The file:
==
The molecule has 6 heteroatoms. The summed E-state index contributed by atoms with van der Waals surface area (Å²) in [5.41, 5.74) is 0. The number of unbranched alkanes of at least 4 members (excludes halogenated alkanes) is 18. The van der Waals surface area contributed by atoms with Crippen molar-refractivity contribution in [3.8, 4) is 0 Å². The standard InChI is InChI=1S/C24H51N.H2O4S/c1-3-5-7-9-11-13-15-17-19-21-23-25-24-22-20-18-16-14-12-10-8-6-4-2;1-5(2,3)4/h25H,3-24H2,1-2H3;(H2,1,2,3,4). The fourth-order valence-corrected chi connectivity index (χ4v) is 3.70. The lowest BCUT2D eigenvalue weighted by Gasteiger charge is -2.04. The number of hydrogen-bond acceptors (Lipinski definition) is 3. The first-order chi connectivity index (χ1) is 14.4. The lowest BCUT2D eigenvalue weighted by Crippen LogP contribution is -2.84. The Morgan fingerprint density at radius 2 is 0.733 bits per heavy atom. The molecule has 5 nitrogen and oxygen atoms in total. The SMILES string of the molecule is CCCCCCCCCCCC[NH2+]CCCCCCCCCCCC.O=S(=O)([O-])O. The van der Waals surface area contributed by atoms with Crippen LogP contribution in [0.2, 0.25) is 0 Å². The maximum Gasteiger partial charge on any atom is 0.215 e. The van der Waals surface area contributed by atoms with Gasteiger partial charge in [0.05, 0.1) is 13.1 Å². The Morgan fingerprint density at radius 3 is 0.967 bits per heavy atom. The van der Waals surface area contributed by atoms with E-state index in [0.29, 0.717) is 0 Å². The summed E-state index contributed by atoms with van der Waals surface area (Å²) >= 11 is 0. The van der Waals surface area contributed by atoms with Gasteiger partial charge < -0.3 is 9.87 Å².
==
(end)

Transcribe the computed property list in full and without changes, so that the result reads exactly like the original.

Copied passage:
The molecule has 6 heteroatoms. The summed E-state index contributed by atoms with van der Waals surface area (Å²) in [5.41, 5.74) is 0. The number of unbranched alkanes of at least 4 members (excludes halogenated alkanes) is 18. The van der Waals surface area contributed by atoms with Crippen molar-refractivity contribution in [3.8, 4) is 0 Å². The standard InChI is InChI=1S/C24H51N.H2O4S/c1-3-5-7-9-11-13-15-17-19-21-23-25-24-22-20-18-16-14-12-10-8-6-4-2;1-5(2,3)4/h25H,3-24H2,1-2H3;(H2,1,2,3,4). The fourth-order valence-corrected chi connectivity index (χ4v) is 3.70. The lowest BCUT2D eigenvalue weighted by Gasteiger charge is -2.04. The number of hydrogen-bond acceptors (Lipinski definition) is 3. The first-order chi connectivity index (χ1) is 14.4. The lowest BCUT2D eigenvalue weighted by Crippen LogP contribution is -2.84. The Morgan fingerprint density at radius 2 is 0.733 bits per heavy atom. The molecule has 5 nitrogen and oxygen atoms in total. The SMILES string of the molecule is CCCCCCCCCCCC[NH2+]CCCCCCCCCCCC.O=S(=O)([O-])O. The van der Waals surface area contributed by atoms with Crippen LogP contribution in [0.2, 0.25) is 0 Å². The maximum Gasteiger partial charge on any atom is 0.215 e. The van der Waals surface area contributed by atoms with Gasteiger partial charge in [0.05, 0.1) is 13.1 Å². The Morgan fingerprint density at radius 3 is 0.967 bits per heavy atom. The van der Waals surface area contributed by atoms with E-state index in [0.29, 0.717) is 0 Å². The summed E-state index contributed by atoms with van der Waals surface area (Å²) >= 11 is 0. The van der Waals surface area contributed by atoms with Gasteiger partial charge < -0.3 is 9.87 Å².